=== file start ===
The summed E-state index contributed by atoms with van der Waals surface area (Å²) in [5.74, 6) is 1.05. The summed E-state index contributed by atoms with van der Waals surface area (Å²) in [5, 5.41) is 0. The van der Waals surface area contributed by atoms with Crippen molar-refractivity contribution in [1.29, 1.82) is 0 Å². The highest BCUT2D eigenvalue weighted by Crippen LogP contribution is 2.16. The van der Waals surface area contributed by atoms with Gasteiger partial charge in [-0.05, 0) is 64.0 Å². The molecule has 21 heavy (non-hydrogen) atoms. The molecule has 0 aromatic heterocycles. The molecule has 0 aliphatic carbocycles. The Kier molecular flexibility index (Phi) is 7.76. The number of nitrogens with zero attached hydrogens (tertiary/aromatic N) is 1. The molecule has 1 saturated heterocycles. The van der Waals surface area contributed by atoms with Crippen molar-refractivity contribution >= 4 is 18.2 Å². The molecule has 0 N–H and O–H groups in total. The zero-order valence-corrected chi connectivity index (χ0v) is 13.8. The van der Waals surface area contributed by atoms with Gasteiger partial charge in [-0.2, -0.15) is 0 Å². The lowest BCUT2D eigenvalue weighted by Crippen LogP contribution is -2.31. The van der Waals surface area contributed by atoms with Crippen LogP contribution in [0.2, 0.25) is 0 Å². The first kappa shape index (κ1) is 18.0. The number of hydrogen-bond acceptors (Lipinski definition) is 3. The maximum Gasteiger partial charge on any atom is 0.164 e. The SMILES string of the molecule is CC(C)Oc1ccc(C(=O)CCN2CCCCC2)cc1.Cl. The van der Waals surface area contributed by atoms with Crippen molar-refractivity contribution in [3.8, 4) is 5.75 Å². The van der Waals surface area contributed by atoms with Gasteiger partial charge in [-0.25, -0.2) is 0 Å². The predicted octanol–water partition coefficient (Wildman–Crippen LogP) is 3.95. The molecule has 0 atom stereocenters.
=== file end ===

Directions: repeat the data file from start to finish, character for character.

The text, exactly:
The summed E-state index contributed by atoms with van der Waals surface area (Å²) in [5.74, 6) is 1.05. The summed E-state index contributed by atoms with van der Waals surface area (Å²) in [5, 5.41) is 0. The van der Waals surface area contributed by atoms with Crippen molar-refractivity contribution in [1.29, 1.82) is 0 Å². The highest BCUT2D eigenvalue weighted by Crippen LogP contribution is 2.16. The van der Waals surface area contributed by atoms with Gasteiger partial charge in [-0.05, 0) is 64.0 Å². The molecule has 21 heavy (non-hydrogen) atoms. The molecule has 0 aromatic heterocycles. The molecule has 0 aliphatic carbocycles. The Kier molecular flexibility index (Phi) is 7.76. The number of nitrogens with zero attached hydrogens (tertiary/aromatic N) is 1. The molecule has 1 saturated heterocycles. The van der Waals surface area contributed by atoms with Crippen molar-refractivity contribution >= 4 is 18.2 Å². The molecule has 0 N–H and O–H groups in total. The zero-order valence-corrected chi connectivity index (χ0v) is 13.8. The van der Waals surface area contributed by atoms with Gasteiger partial charge in [-0.2, -0.15) is 0 Å². The lowest BCUT2D eigenvalue weighted by Crippen LogP contribution is -2.31. The van der Waals surface area contributed by atoms with Crippen LogP contribution in [0.2, 0.25) is 0 Å². The first kappa shape index (κ1) is 18.0. The number of hydrogen-bond acceptors (Lipinski definition) is 3. The maximum Gasteiger partial charge on any atom is 0.164 e. The SMILES string of the molecule is CC(C)Oc1ccc(C(=O)CCN2CCCCC2)cc1.Cl. The van der Waals surface area contributed by atoms with Crippen molar-refractivity contribution in [3.8, 4) is 5.75 Å². The van der Waals surface area contributed by atoms with Gasteiger partial charge in [-0.25, -0.2) is 0 Å². The predicted octanol–water partition coefficient (Wildman–Crippen LogP) is 3.95. The molecule has 0 atom stereocenters.